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Selective Dorsal Rhizotomy


Selective posterior rhizotomy (also called functional dorsal rhizotomy) is a neurosurgical technique being used increasingly to treat childhood spasticity (tightness in the muscles that resists rapid movement), as is typically seen with cerebral palsy. The procedure evolved from work done in the late 19th century. It is based on the assumption that spasticity results from loss of the controlling influences of nerves coming from the brain on the spinal cord’s reflex circuits.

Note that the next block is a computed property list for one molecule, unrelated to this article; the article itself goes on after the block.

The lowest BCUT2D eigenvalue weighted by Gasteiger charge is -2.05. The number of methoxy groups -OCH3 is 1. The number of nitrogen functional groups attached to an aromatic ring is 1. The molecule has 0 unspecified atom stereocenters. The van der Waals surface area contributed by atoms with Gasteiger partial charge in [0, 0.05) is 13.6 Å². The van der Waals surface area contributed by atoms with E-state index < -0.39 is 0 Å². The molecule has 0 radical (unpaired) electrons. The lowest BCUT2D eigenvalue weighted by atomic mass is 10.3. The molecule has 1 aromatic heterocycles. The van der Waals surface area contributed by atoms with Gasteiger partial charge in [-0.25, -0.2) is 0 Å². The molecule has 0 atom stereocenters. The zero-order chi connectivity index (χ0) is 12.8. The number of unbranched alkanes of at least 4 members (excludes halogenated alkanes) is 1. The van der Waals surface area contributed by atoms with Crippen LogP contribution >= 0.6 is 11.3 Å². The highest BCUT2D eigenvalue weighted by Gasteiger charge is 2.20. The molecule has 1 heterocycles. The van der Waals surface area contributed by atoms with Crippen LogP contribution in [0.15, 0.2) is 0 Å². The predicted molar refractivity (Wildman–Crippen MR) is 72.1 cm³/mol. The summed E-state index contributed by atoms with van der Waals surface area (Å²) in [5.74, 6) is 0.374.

There are a multitude of these reflex circuits, an example of which is the tendon jerk reflex (straightening of the leg in response to tapping the knee with a hammer). In this case, sensors within the large muscle in the front of the thigh perceive the stretching of the muscle, which results when its tendon is tapped by the hammer. A nerve impulse is sent to the spinal cord, where it stimulates a nerve that sends a signal back to the thigh muscle, causing it to contract and pull the leg straight. Nerves from the brain control these reflex circuits, allowing us to voluntarily move a muscle without its reflexively tightening up. With injuries to the spinal cord or brain (e.g., cerebral palsy), these descending nerves from the brain can be damaged, resulting in an alteration of the controlling influences on the reflex circuits. The result is a spreading activation by nerves within the spinal cord and a subsequent contraction of numerous muscles throughout the body. This creates the typical picture of limb spasticity.